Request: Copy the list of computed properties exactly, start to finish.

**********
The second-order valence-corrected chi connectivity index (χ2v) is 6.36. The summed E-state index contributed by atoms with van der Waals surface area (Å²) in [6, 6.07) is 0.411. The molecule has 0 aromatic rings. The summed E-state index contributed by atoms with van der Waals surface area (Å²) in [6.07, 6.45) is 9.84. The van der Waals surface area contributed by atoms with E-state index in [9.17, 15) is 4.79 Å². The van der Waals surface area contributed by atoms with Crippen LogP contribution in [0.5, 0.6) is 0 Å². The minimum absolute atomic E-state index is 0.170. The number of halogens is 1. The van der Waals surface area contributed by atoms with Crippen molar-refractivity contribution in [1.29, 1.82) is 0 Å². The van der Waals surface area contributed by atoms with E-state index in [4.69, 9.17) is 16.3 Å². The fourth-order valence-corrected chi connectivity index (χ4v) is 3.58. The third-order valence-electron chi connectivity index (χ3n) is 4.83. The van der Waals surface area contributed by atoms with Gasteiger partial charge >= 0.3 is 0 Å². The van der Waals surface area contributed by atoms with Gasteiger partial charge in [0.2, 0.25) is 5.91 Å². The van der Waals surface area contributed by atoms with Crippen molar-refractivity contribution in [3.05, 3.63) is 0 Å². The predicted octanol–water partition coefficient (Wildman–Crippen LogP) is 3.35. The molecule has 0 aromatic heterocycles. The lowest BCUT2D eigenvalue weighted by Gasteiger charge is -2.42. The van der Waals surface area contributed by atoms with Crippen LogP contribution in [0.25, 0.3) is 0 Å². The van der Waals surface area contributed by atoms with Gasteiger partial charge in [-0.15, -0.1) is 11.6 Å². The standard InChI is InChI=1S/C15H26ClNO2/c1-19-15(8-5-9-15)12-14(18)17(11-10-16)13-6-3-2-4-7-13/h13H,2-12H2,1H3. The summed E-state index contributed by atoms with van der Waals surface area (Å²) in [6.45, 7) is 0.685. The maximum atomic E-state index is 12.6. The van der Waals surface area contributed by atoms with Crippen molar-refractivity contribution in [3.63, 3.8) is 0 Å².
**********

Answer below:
The second-order valence-corrected chi connectivity index (χ2v) is 6.36. The summed E-state index contributed by atoms with van der Waals surface area (Å²) in [6, 6.07) is 0.411. The molecule has 0 aromatic rings. The summed E-state index contributed by atoms with van der Waals surface area (Å²) in [6.07, 6.45) is 9.84. The van der Waals surface area contributed by atoms with E-state index in [9.17, 15) is 4.79 Å². The van der Waals surface area contributed by atoms with Crippen LogP contribution in [0.5, 0.6) is 0 Å². The minimum absolute atomic E-state index is 0.170. The number of halogens is 1. The van der Waals surface area contributed by atoms with Crippen molar-refractivity contribution in [1.29, 1.82) is 0 Å². The van der Waals surface area contributed by atoms with E-state index in [4.69, 9.17) is 16.3 Å². The fourth-order valence-corrected chi connectivity index (χ4v) is 3.58. The third-order valence-electron chi connectivity index (χ3n) is 4.83. The van der Waals surface area contributed by atoms with Gasteiger partial charge >= 0.3 is 0 Å². The van der Waals surface area contributed by atoms with Gasteiger partial charge in [0.2, 0.25) is 5.91 Å². The van der Waals surface area contributed by atoms with Crippen molar-refractivity contribution in [3.05, 3.63) is 0 Å². The predicted octanol–water partition coefficient (Wildman–Crippen LogP) is 3.35. The molecule has 0 aromatic heterocycles. The lowest BCUT2D eigenvalue weighted by Gasteiger charge is -2.42. The van der Waals surface area contributed by atoms with Crippen LogP contribution in [0.25, 0.3) is 0 Å². The van der Waals surface area contributed by atoms with Gasteiger partial charge in [-0.15, -0.1) is 11.6 Å². The standard InChI is InChI=1S/C15H26ClNO2/c1-19-15(8-5-9-15)12-14(18)17(11-10-16)13-6-3-2-4-7-13/h13H,2-12H2,1H3. The summed E-state index contributed by atoms with van der Waals surface area (Å²) in [6.45, 7) is 0.685. The maximum atomic E-state index is 12.6. The van der Waals surface area contributed by atoms with Crippen molar-refractivity contribution in [3.63, 3.8) is 0 Å².